“I can endure all these things through the power of the one who gives me strength.”
The garden center of Home Depot features a selection of plants ideal for home or office called, “Plants of Steel.” They are plants that seem to thrive in apparent adversity. Where other plants would wilt for lack of water and sunshine these plants enjoy optimal vitality from neglect. I have purchased several of these plants and it is fascinating to watch them flourish in spite of – or because of – my inattention to their care. They seem to have a preference for hardship.
These plants offer encouragement for spiritual life. Difficult circumstances, though never sought, can provide growth. Such growth is clear in the lived experience of the apostle Paul. In this letter to the Church of Philippi, Paul is in captivity in Rome. His supreme mission of preaching the Gospel of Christ appears to be at an end. No longer does Paul have the stimulus of travel, the joy of enriching itineraries, or the delight of preaching the good news over the broad landscape of Asia and Greece. That open road has been narrowed to the walls of a prison cell. Yet, there is an absence of gloom in Paul’s writing. Throughout this letter of Philippians there is present incomparable strength and beauty.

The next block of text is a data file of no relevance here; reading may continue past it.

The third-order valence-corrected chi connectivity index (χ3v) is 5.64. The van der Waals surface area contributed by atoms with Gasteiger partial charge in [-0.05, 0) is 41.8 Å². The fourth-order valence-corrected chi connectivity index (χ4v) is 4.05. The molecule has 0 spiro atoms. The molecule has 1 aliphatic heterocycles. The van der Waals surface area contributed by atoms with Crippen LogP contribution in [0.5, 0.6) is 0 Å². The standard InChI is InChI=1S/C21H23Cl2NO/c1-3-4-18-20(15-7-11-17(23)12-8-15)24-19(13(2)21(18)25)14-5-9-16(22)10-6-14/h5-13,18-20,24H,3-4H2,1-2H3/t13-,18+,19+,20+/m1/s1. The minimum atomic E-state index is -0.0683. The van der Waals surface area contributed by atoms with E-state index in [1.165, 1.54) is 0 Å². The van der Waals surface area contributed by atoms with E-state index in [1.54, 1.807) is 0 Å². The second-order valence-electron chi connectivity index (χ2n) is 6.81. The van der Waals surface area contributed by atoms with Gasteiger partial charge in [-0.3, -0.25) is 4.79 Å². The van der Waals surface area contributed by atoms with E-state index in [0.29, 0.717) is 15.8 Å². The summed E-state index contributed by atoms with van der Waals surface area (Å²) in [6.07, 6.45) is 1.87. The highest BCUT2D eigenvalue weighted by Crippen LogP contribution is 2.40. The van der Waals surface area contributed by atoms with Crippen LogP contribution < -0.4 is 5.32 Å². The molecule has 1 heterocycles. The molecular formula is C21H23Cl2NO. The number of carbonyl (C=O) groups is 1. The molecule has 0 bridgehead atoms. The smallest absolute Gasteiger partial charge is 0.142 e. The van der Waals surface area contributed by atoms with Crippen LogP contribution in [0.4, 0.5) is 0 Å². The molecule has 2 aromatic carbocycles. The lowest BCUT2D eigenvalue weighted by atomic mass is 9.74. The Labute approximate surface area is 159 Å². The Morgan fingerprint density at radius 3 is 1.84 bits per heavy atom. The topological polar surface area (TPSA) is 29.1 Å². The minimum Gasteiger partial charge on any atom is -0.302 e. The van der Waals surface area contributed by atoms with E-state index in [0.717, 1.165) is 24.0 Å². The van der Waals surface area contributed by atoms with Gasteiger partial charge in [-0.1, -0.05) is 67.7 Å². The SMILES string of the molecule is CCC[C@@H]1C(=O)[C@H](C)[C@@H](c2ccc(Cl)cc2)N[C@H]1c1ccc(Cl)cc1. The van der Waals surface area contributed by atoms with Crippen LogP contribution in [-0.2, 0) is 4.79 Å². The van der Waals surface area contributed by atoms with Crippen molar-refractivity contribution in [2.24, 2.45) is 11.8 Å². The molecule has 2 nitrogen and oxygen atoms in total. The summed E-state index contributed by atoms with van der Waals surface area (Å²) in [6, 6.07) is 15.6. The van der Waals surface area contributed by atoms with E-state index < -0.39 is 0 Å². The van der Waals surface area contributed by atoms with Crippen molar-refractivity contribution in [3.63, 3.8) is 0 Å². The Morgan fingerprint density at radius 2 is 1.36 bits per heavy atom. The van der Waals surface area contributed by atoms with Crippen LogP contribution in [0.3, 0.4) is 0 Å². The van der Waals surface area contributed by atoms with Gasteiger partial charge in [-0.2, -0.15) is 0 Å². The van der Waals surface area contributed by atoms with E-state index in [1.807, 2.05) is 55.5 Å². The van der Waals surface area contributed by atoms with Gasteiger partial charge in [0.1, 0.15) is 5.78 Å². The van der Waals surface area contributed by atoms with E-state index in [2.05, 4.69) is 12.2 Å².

Paul’s imprisonment does not usher in a season of gloom. Rather, what Paul experiences is a time of spiritual graces. He writes of losing everything for Christ only to realize that what he lost has no value compared to what he has gained in a relationship with Jesus. Within prison walls, Paul realizes the broad range and wealth of his spiritual inheritance. While some of his friends referred to his misery, Paul writes of his joy. Though some regretted his poverty, Paul boasts of possessing all that he needs. What appears to be a season of winter for Paul is transformed into an opportunity to be clothed in a fleece robe of strength and hopefulness.
Some today become very poor in difficulty and adversity. When in the natural rhythm of life they reach desert places or what may feel like an endless winter of the soul, they live without any cheer. Sourness and fretfulness encompass them as the prison walls surrounded Paul. All of life becomes a menagerie of unpleasant things. Worse, they feel left alone. Paul’s incredible witness is that this doesn’t have to be their story. Paul writes letters from prison not to share his misery with a sympathetic ear. He writes to invest in others. Investments in other people, in the ministry of our Lord, scatter the gloom, brighten the place of our dwelling and preserve the leaf of our soul from withering. We become plants of steel! More, we will know such joy that the desert of the soul shall rejoice and blossom like a rose.